TPQ: Best and worst books you have ever read? 

PC: Best book; A Savage War of Peace by Allister Horne about the Algerian Revolution. The parallels with Ireland, the success of the FLN and the savagery that had to be inflicted and endured makes it a must read. At times it reads like a novel. Horne places you in the Casbah or the deep Bled:  with his style of writing you can almost smell the orange groves. 

Worst: Rainbow Six by Tom Clancy. I picked it up second hand on holiday to read on the beach, it was utter shite.

TPQ: Book most cherished as a child? 

PC: As a child my favourite book was the Tale of Samuel Whiskers by Beatrix Potter. Now my kids love it.

TPQ: Favourite Childhood author? 

PC: My favourite Author as a child was Willard Price and his Adventure series. I think I read all 20 something books in the series.

TPQ: First book to really own you? 

PC: First book to own me! A hard one one. I repeatedly read - and referenced having first read it when I was 16 - was Bowyer Bell's The Secret Army. While on Roe a firm favourite of everyone was The Lost Revolution - the history of the Official IRA and the Workers Party. I've read both now several times.

TPQ: Favourite male and female author? 

PC: I don't have a favourite Male or Female author, although between reading anything deep like Marx or Lenin I like to read some of Terry Pratchett's Disc World. 


A Berlin Book Tower in memory of the Nazi book burning.


TPQ: A preference for fact or fiction?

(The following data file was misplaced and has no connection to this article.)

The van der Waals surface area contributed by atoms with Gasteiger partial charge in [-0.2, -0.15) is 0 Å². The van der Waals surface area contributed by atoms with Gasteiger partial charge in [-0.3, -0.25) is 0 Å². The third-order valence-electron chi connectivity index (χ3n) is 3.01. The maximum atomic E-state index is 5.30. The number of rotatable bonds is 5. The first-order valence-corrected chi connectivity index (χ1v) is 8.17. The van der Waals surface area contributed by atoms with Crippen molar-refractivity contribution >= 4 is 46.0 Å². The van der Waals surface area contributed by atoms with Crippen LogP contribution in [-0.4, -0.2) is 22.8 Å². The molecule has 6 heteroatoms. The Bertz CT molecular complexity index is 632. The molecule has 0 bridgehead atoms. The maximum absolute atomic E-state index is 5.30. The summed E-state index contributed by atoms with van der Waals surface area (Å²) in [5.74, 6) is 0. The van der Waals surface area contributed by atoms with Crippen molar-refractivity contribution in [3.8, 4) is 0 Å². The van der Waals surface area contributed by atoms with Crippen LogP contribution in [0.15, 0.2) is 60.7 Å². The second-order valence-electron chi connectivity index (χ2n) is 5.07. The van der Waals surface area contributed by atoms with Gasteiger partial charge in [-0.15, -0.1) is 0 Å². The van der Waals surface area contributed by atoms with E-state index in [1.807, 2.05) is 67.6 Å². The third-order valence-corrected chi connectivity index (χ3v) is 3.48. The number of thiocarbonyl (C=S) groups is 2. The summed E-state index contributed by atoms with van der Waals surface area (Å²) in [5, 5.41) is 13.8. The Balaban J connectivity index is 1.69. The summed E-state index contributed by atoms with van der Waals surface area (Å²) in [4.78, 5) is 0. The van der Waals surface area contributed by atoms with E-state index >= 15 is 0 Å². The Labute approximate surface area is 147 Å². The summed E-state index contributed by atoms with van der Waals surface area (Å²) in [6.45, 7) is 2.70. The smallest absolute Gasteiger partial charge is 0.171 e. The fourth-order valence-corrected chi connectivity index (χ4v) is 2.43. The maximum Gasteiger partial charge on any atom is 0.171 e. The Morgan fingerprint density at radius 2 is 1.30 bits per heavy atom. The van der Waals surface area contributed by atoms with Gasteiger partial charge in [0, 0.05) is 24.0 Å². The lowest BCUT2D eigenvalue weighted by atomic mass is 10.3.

PC: Fact or Fiction, a happy blend of both: factual for learning and understanding, and fiction for escapism. I have Doughnut Economics by Kate Raworth and Dune by Frank Herbert lined up to read simultaneously when I finish The Ragged Trousered Philanthropist.

TPQ: Biography, autobiography or memoir that most impressed you?

PC: Biography - Che by John Lee Anderson. I read it at 19 and it set me on the path of socialism. Che remains an inspiration.

TPQ: Any author or book you point blank refuse to read? 

PC: Point blank refuse anything by Gerry Adams. When I read fiction I read fiction.

TPQ: A book to share with somebody so that they would more fully understand you? 

PC: Liam Mellows by Greaves.

TPQ: Last book you gave as a present?

PC: There Will Be Another Day by Peadar O'Donnell.

TPQ: Book you would most like to see turned into a movie? 

PC: Movies are usually a poor adaptation of the books with the exception of Pontecorvo's Battle of Algiers. I felt Soderbergh's interpretation of Che was spartan. I'd enjoy a silver screen adaptation of something from the Disc World series and I've read recently that is in the pipeline.

TPQ: A "must read" you intend getting to before you die?

PC: Undoubtedly it has to be Ulysses by Joyce.  It sits on my bedside locker but I've yet to really take a go at it.

As a footnote, I read endless articles and books on beekeeping.

➽ Packy Carty is an East Tyrone Socialist Republican. 

1 comment:

  1. Ché: A Revolutionary Life by Jon Lee Anderson is one of my two favourite biographies, the other being James Connolly: A Full Life by Donal Nevin.

    The Ragged Trousered Philanthropist was reputedly both David Ervine and Brendan Behan's favourite book and also the book Tony Benn gave to others as a gift more than any other. These three readers from different but overlapping eras demonstrate that the book is as timeless as it is important.